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Video protocol

Cryopreservation of Mouse Embryos by Ethylene Glycol-Based Vitrification
JoVE 3155 11/18/2011

Feb 2012 Green congenic mouse strains


mouse_of_month

Green congenic mouse strains

C57BL/6-Tg(CAG-EGFP)C14-Y01-FM131Osb  RBRC00267

C.B6-Tg(CAG-EGFP)C14-Y01-FM131Osb/Rbrc  RBRC01624

C3.B6-Tg(CAG-EGFP)C14-Y01-FM131Osb/Rbrc  RBRC01625

MSM.B6-Tg(CAG-EGFP)C14-Y01-FM131Osb/Rbrc  RBRC01626

D2.B6-Tg(CAG-EGFP)C14-Y01-FM131Osb/NyRbrc  RBRC02889

mn1202_0101

Dorsal view of green C57BL/6 mice at 17 days old under (1A) white illumination and (1B) epi-fluorescence illumination. Green BALB/c mice at 17 days old under (1C) white illumination and (1D) epi-fluorescence illumination. Fluorescence in the skin is less visible in Black mice than in albino mice. Green fluorescence can be detected during different developmental stages, such as (2A) a 2-cell stage embryo, (2B) a 10-day embryo, and (2C) a newborn pup.

 

The green mouse strain was originally generated using the C57BL/6 background and expresses enhanced green fluorescent protein (EGFP) under the control of a chicken beta-actin promoter and cytomegalovirus enhancer (CAG promoter) [1]. The green mouse has been widely used in various developmental studies to visualize cell fate in vivo [1-3]. Recently, there has been an increasing demand from researchers for this in vivo fluorescent marker system to be extended to other useful inbred strains. To meet these requests, original C57BL/6-Tg(CAG-EGFP) mice were backcrossed with BALB/cAn, C3H/HeN, DBA/2Cr, and MSM/MsRbrc inbred strains to establish green mice in five different inbred strains. The genetic background of each strain was then examined using simple sequence length polymorphic markers to assess congenic status. A genotyping protocol was also established to distinguish homozygous and hemizygous transgenic mice. These green congenic mice will be useful for various cell transplantation studies to monitor the fate of donor cells in different genetic backgrounds.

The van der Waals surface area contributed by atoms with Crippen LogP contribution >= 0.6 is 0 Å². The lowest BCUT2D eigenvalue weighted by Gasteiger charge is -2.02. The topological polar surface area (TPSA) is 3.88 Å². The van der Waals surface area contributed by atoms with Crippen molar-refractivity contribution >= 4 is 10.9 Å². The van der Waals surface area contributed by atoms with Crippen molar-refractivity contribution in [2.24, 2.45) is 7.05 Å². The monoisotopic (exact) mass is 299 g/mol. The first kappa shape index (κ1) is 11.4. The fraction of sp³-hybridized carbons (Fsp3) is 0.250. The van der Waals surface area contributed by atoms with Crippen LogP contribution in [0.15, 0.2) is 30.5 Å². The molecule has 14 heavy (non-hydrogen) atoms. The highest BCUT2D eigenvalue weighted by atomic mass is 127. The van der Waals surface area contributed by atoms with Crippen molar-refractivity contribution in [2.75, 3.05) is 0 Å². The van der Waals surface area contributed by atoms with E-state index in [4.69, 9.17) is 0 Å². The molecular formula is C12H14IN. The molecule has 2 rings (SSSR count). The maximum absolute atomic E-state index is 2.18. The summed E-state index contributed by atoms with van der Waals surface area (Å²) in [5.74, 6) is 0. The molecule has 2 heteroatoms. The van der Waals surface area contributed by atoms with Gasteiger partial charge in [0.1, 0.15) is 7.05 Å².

Depositors:

Dr. Masaru Okabe, Osaka University

C57BL/6-Tg(CAG-EGFP)C14-Y01-FM131Osb RBRC00267

Dr. Masaru Okabe and RIKEN BioResource Center

C.B6-Tg(CAG-EGFP)C14-Y01-FM131Osb/Rbrc RBRC01624
C3.B6-Tg(CAG-EGFP)C14-Y01-FM131Osb/Rbrc RBRC01625
MSM.B6-Tg(CAG-EGFP)C14-Y01-FM131Osb/Rbrc RBRC01626

Dr. Naoki Yamamoto, Fujita Health University

D2.B6-Tg(CAG-EGFP)C14-Y01-FM131Osb/NyRbrc RBRC02889

References:

  1. Ikawa, M., Yamada, S., Nakanishi, T., and Okabe, M. 1999. Green fluorescent protein (GFP) as a vital marker in mammals. Curr Top Dev Biol 44: 1-20.
  2. Kato, M., Yamanouchi, K., Ikawa, M., Okabe, M., Naito, K., and Tojo, H. 1999. Efficient selection of transgenic mouse embryos using EGFP as a marker gene. Mol Reprod Dev54: 43-48.
  3. Okabe, M., Ikawa, M., Kominami, K., Nakanishi, T., and Nishimune, Y. 1997. ‘Green mice’ as a source of ubiquitous green cells. FEBS Lett 407: 313-319.